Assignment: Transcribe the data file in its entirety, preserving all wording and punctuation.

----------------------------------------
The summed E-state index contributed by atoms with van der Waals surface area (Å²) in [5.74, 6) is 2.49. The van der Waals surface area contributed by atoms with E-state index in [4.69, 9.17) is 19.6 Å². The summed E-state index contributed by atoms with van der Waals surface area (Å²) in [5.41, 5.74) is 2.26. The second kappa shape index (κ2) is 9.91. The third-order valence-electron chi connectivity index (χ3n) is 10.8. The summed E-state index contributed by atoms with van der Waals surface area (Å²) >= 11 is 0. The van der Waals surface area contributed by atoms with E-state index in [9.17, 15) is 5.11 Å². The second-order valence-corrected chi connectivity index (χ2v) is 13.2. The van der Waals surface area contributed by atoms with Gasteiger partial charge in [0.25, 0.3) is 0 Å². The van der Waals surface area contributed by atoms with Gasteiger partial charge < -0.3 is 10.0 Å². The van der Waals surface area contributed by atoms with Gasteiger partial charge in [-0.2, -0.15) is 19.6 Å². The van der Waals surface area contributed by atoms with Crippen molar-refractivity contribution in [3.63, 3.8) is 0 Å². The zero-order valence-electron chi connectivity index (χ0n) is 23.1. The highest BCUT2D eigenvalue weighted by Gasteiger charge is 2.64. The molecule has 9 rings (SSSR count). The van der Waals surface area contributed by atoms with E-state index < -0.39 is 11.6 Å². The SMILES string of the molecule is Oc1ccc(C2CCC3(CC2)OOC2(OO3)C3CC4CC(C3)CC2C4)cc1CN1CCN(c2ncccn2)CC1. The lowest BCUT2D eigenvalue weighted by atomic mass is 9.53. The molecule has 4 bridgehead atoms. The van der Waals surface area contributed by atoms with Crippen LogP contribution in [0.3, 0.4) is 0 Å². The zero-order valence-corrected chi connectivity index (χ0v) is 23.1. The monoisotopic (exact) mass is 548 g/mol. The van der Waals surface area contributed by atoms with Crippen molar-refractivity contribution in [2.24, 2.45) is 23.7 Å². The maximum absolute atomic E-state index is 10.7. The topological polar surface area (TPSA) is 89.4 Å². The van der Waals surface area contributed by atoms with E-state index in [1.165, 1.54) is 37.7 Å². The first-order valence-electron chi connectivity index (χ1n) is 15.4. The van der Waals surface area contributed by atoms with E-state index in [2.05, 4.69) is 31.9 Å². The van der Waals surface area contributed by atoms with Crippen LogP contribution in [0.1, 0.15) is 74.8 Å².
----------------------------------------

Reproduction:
The summed E-state index contributed by atoms with van der Waals surface area (Å²) in [5.74, 6) is 2.49. The van der Waals surface area contributed by atoms with E-state index in [4.69, 9.17) is 19.6 Å². The summed E-state index contributed by atoms with van der Waals surface area (Å²) in [5.41, 5.74) is 2.26. The second kappa shape index (κ2) is 9.91. The third-order valence-electron chi connectivity index (χ3n) is 10.8. The summed E-state index contributed by atoms with van der Waals surface area (Å²) >= 11 is 0. The van der Waals surface area contributed by atoms with E-state index in [9.17, 15) is 5.11 Å². The second-order valence-corrected chi connectivity index (χ2v) is 13.2. The van der Waals surface area contributed by atoms with Gasteiger partial charge in [0.25, 0.3) is 0 Å². The van der Waals surface area contributed by atoms with Gasteiger partial charge < -0.3 is 10.0 Å². The van der Waals surface area contributed by atoms with Gasteiger partial charge in [-0.2, -0.15) is 19.6 Å². The van der Waals surface area contributed by atoms with Crippen molar-refractivity contribution in [3.63, 3.8) is 0 Å². The zero-order valence-electron chi connectivity index (χ0n) is 23.1. The highest BCUT2D eigenvalue weighted by Gasteiger charge is 2.64. The molecule has 9 rings (SSSR count). The van der Waals surface area contributed by atoms with E-state index < -0.39 is 11.6 Å². The SMILES string of the molecule is Oc1ccc(C2CCC3(CC2)OOC2(OO3)C3CC4CC(C3)CC2C4)cc1CN1CCN(c2ncccn2)CC1. The lowest BCUT2D eigenvalue weighted by atomic mass is 9.53. The molecule has 4 bridgehead atoms. The van der Waals surface area contributed by atoms with Crippen LogP contribution in [0.3, 0.4) is 0 Å². The zero-order valence-corrected chi connectivity index (χ0v) is 23.1. The monoisotopic (exact) mass is 548 g/mol. The van der Waals surface area contributed by atoms with Crippen molar-refractivity contribution in [2.24, 2.45) is 23.7 Å². The maximum absolute atomic E-state index is 10.7. The topological polar surface area (TPSA) is 89.4 Å². The van der Waals surface area contributed by atoms with E-state index in [1.165, 1.54) is 37.7 Å². The first-order valence-electron chi connectivity index (χ1n) is 15.4. The van der Waals surface area contributed by atoms with E-state index in [2.05, 4.69) is 31.9 Å². The van der Waals surface area contributed by atoms with Crippen LogP contribution in [0.1, 0.15) is 74.8 Å².